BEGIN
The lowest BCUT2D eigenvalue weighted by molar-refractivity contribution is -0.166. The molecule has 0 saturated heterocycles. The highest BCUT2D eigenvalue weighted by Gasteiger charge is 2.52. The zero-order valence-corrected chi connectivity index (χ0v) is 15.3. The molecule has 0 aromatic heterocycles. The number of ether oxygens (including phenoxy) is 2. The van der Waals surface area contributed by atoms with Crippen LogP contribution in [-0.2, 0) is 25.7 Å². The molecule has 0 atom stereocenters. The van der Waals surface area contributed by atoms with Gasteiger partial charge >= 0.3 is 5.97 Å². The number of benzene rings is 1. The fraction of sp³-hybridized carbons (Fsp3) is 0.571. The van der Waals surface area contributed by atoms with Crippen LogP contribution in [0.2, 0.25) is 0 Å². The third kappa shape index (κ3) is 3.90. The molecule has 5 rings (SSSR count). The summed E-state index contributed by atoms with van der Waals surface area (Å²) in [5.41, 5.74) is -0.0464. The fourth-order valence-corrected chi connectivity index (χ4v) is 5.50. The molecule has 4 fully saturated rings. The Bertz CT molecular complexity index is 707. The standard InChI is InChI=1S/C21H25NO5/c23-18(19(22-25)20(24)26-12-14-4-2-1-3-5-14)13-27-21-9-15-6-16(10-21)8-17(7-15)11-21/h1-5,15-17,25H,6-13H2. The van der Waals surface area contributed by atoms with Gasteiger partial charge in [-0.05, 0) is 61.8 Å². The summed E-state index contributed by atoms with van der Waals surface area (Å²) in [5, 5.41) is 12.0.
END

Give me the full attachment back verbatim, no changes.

The lowest BCUT2D eigenvalue weighted by molar-refractivity contribution is -0.166. The molecule has 0 saturated heterocycles. The highest BCUT2D eigenvalue weighted by Gasteiger charge is 2.52. The zero-order valence-corrected chi connectivity index (χ0v) is 15.3. The molecule has 0 aromatic heterocycles. The number of ether oxygens (including phenoxy) is 2. The van der Waals surface area contributed by atoms with Crippen LogP contribution in [-0.2, 0) is 25.7 Å². The molecule has 0 atom stereocenters. The van der Waals surface area contributed by atoms with Gasteiger partial charge >= 0.3 is 5.97 Å². The number of benzene rings is 1. The fraction of sp³-hybridized carbons (Fsp3) is 0.571. The van der Waals surface area contributed by atoms with Crippen LogP contribution in [0.2, 0.25) is 0 Å². The third kappa shape index (κ3) is 3.90. The molecule has 5 rings (SSSR count). The summed E-state index contributed by atoms with van der Waals surface area (Å²) in [5.41, 5.74) is -0.0464. The fourth-order valence-corrected chi connectivity index (χ4v) is 5.50. The molecule has 4 fully saturated rings. The Bertz CT molecular complexity index is 707. The standard InChI is InChI=1S/C21H25NO5/c23-18(19(22-25)20(24)26-12-14-4-2-1-3-5-14)13-27-21-9-15-6-16(10-21)8-17(7-15)11-21/h1-5,15-17,25H,6-13H2. The van der Waals surface area contributed by atoms with Gasteiger partial charge in [-0.05, 0) is 61.8 Å². The summed E-state index contributed by atoms with van der Waals surface area (Å²) in [5, 5.41) is 12.0.